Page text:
U.S. Pat. No. 4,251,127--Yamaguchi, which is directed to a wide angle door viewer which can be zoomed and is readily perceptible without closely approaching the eyepiece. The viewer comprises an optical lens barrel having relatively large diameter lenses in positions of reverse Galileo system and a relatively larger diameter eyepiece on which the large view is provided for direct by distanced observation.
A five-lens grouping that both permits one to see the same wide-angle view regardless of the observer's distance from the viewing device and is able to withstand high temperatures. The device is especially designed for use in high temperature applications.
FIG. 1 shows the external appearance of the WIDE ANGLE VIEWER.
FIG. 2 shows an end view of the wide angle viewer as seen from the rear end as depicted in FIG. 1.
FIG. 3 is a cross-sectional view showing the detailed construction of the wide angle lens apparatus.
FIG. 4 shows the present invention attached to a pipe and inserted into the interior of a furnace or vessel.
The preferred embodiments are (a) the combination of the wide angle viewer of the present invention affixed to the end of a pipe or tube 24 of sufficient length to reach to the interior of a vessel such as a furnace or burner F, (b) the wide angle viewer of the present invention inserted into the viewport of a furnace or burner F, or (c) the combination of the burner F engaged with the said combination of the wide angle viewer of the present invention affixed to the end of a pipe or tube 24 of sufficient length to reach to the interior of a vessel such as a furnace or burner F.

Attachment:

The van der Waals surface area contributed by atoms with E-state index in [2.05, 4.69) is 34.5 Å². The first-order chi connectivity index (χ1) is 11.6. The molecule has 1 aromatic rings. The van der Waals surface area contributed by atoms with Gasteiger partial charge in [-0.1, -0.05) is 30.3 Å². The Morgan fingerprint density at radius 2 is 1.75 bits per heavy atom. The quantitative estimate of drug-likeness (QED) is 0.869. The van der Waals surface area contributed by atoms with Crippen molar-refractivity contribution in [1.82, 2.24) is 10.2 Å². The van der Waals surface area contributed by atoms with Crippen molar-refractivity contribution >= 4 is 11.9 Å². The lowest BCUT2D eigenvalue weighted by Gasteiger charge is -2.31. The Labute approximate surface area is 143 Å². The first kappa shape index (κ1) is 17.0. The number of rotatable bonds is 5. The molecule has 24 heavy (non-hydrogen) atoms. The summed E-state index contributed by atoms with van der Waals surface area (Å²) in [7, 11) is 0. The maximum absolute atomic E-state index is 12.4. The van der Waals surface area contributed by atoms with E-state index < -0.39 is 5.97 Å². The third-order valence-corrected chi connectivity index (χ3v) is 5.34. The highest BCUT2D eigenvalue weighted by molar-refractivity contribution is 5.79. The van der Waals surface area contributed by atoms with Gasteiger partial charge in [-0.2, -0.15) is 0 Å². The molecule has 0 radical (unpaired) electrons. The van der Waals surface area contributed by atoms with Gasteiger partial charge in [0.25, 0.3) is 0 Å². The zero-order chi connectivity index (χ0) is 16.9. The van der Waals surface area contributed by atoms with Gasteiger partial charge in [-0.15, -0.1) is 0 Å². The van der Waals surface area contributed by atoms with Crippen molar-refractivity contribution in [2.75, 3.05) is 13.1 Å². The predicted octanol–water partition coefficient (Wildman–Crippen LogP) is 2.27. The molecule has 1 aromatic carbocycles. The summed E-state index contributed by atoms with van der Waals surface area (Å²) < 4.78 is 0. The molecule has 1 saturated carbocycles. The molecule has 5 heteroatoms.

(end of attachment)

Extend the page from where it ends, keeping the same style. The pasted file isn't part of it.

As shown in the diagram of FIG. 3, the basic components of the system comprise a bi-convex optical lens 10, which widens the angle of view seen through lenses 12 and 14, and also enlarges the image. To preserve the desired angle of view A, as shown in FIG. 4, from any distance D away from the viewing end 20b of the viewer it is critical that the diameter of lens 10 be larger than that of lenses 12 and 14. This lens 10 is preferably constructed of pyrex or quartz as the temperature environment dictates.